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‘The Talented Mr. Ripley’ at 25—Frank, Queer, and Ahead of Its Time – Monomaxos

The first test screening for The Talented Mr. Ripley was, as producer William Horberg remembers it, “a total disaster.” The early cut of Anthony Minghella’s 1999 film, adapted from Patricia Highsmith’s 1955 novel, plopped its eponymous con artist (Matt Damon) into a seaside Italian town—where aimless scion Dickie Greenleaf (Jude Law) had started living with his girlfriend, Marge (Gwyneth Paltrow)—as if he’d fallen straight from the sunny Sicilian skies. Where did Tom Ripley come from, why was he there—and wait, less than an hour in, why did he kill Dickie on a rowboat way out in the Ligurian Sea? The crowd rebelled. “When the oar came down on Jude Law’s head, it was really as if the oar had come down on the audience’s head,” Horberg says. “They were totally unprepared for the movie to take that violent left turn.”

Gwyneth Paltrow and Jude Law in The Talented Mr. Ripley

Phil Bray/Paramount/Miramax/Kobal/Shutterstock.

Sydney Pollack, whose company Mirage Enterprises financed Ripley, gave the director a piece of advice as they discussed the inevitable edit to follow: “You can drive the bus wherever you want to go, but if it says ‘hell’ on the front of it, you’ve got to let people know when they’re getting on board.” So Minghella, fresh off an Oscar win for 1996’s World War II drama The English Patient, rejiggered Ripley’s first few minutes, invoking the ghost of Hitchcock a few times along the way. The jagged new credits sequence echoed North by Northwest. The music called Vertigo to mind. Minghella also established a flashback structure, beginning the film on its final shot, and wrote a haunting aria with composer Gabriel Yared that hummed to the action of the new opener—and he convinced Sinéad O’Connor to perform it. He even peppered in the slightest bit of foreshadowing, with Tom reflecting via narration, “If I could just go back, if I could rub everything out—starting with myself, starting with borrowing a jacket….” The rest of the movie went unchanged. Upon hitting theaters on its Christmas Day release, it debuted as a box office winner.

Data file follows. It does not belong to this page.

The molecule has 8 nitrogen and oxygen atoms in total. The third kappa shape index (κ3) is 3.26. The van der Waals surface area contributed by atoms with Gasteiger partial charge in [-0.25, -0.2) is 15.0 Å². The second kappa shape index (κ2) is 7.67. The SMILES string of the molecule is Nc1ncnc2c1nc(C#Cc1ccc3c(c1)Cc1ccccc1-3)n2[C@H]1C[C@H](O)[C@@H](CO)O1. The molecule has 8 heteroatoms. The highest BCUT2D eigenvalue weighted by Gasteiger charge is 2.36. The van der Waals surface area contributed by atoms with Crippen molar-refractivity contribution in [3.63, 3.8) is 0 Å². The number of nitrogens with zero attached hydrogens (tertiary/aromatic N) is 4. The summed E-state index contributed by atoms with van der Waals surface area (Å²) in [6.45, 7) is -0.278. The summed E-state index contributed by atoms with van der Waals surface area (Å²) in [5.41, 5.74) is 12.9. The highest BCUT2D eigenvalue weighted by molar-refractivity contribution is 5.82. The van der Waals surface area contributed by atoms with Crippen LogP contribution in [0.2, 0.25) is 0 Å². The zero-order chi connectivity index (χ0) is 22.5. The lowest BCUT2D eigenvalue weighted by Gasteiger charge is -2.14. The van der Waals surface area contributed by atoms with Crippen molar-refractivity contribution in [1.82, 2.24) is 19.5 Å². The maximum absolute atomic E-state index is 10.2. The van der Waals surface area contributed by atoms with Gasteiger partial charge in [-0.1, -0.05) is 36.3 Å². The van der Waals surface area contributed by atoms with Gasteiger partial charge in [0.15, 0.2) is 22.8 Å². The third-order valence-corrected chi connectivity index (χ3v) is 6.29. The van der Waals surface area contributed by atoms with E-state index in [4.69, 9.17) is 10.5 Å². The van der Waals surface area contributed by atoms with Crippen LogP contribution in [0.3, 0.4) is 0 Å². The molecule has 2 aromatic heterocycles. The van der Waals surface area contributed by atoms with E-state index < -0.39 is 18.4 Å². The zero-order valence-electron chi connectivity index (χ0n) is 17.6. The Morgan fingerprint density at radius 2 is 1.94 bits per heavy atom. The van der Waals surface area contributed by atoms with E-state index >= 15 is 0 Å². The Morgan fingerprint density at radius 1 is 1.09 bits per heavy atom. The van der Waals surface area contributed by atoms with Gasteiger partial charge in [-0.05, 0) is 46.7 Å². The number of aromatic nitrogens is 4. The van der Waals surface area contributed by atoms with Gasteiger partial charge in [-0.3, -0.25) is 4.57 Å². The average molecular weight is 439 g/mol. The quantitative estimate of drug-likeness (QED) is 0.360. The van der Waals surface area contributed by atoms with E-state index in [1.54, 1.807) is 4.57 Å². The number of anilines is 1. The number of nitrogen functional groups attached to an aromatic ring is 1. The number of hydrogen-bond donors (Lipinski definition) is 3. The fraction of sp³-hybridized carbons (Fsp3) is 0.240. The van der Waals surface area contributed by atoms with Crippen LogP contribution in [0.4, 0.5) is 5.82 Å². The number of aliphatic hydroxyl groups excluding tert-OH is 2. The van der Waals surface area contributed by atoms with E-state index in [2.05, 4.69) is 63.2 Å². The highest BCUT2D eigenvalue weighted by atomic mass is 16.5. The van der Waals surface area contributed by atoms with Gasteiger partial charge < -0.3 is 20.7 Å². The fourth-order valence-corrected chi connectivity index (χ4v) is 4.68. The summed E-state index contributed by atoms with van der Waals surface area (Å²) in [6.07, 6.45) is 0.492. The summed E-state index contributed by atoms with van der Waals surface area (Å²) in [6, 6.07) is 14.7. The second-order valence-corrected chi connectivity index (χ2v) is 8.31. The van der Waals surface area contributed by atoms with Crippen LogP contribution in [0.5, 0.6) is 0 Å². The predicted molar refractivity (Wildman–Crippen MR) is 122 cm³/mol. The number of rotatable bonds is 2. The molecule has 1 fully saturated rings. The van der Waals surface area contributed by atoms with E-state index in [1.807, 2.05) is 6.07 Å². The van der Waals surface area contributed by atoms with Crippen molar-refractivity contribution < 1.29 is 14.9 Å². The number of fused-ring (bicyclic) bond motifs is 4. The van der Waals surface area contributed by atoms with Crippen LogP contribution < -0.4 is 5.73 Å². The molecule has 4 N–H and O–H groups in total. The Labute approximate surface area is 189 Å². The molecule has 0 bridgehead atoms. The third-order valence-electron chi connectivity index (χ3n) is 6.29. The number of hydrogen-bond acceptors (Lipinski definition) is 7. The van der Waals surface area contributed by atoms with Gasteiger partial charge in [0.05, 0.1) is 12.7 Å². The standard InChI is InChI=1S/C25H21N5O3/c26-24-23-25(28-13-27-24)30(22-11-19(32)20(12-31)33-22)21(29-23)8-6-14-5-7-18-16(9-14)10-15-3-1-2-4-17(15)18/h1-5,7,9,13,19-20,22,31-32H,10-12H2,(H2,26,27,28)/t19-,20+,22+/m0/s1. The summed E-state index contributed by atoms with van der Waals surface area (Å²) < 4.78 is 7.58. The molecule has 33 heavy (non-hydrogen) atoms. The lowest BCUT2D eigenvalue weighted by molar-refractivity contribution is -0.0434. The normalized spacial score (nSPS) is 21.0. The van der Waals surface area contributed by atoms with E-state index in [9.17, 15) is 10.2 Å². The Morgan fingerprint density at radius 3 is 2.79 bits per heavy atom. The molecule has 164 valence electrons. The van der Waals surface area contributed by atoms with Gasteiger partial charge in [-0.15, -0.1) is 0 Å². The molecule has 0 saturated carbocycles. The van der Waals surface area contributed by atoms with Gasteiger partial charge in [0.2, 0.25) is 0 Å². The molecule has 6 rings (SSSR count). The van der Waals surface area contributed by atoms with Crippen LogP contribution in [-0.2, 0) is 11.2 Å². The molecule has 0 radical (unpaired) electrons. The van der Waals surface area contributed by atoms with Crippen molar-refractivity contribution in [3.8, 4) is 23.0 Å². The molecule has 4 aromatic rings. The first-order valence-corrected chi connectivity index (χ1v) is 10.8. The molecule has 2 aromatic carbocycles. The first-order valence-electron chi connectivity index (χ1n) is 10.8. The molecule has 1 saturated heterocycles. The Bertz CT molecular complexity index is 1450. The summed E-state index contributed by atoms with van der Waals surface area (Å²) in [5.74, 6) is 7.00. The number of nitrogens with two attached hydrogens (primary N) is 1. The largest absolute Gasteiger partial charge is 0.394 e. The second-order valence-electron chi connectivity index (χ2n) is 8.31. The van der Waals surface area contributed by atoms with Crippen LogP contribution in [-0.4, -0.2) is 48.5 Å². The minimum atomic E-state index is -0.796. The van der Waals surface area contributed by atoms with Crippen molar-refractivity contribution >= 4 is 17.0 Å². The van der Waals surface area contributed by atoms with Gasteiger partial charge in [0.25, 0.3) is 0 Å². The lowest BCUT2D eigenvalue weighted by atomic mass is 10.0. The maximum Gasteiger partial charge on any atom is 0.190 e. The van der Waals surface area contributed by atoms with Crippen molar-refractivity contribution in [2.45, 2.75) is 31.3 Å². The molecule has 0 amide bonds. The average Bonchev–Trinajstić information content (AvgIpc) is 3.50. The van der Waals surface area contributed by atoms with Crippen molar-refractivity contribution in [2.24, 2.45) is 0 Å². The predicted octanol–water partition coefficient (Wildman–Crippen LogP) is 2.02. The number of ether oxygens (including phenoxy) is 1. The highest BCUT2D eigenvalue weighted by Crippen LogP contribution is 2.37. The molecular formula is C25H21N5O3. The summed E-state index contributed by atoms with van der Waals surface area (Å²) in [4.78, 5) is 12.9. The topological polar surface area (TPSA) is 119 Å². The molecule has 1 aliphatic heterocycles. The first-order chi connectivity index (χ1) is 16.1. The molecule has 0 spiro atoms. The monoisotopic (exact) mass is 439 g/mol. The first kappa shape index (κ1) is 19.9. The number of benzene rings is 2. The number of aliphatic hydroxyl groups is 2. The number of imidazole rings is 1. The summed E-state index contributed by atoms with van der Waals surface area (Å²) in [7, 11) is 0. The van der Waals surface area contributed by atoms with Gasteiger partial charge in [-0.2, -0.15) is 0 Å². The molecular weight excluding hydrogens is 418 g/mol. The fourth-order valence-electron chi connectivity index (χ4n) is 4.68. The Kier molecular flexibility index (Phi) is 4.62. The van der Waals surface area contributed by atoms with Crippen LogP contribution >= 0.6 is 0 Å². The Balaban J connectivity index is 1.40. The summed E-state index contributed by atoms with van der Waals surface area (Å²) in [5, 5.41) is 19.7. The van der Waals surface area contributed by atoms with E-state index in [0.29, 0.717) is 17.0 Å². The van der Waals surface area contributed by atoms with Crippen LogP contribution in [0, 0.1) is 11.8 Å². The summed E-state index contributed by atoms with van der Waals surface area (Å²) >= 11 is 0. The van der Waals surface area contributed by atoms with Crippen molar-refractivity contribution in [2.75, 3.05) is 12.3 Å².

The Talented Mr. Ripley was always a study in contradictions. The film assembled what was arguably the most beautiful, auspicious ensemble of any Hollywood movie that decade. Shortly after being cast, Damon went on his Oscar-winning Good Will Hunting run and played Private Ryan in Steven Spielberg’s lauded war epic. Paltrow won her Shakespeare in Love Oscar months before Ripley’s release; one of her fellow first-time nominees was Elizabeth’s Cate Blanchett, a pivotal supporting player in Ripley. Law was the only core cast member still seeking a breakout, and he found it in Dickie Greenleaf, his smoldering, cocky portrayal serving as a direct launch to hunky stardom as well as an Oscar nomination.

But then there was the matter of the actual content: a tricky, moody, sexy antihero saga that also happened to be frankly queer, stuffed with murder, and avoidant of any sort of feel-good ending. “Our actors had been catapulted into a level of stardom that they did not have when we shot the movie, so the audience was coming with a whole different lens of expectation,” Horberg says. “Matt Damon, Gwyneth Paltrow, the director of The English Patient—it all seemed to promise an epic love story.” Ripley delivered the furthest thing from that, of course—something that, 25 years later, appears far more impressive and relevant, even if back then it felt radically out of time.

Still from The Talented Mr. Ripley

Miramax/Courtesy of Everett Collection.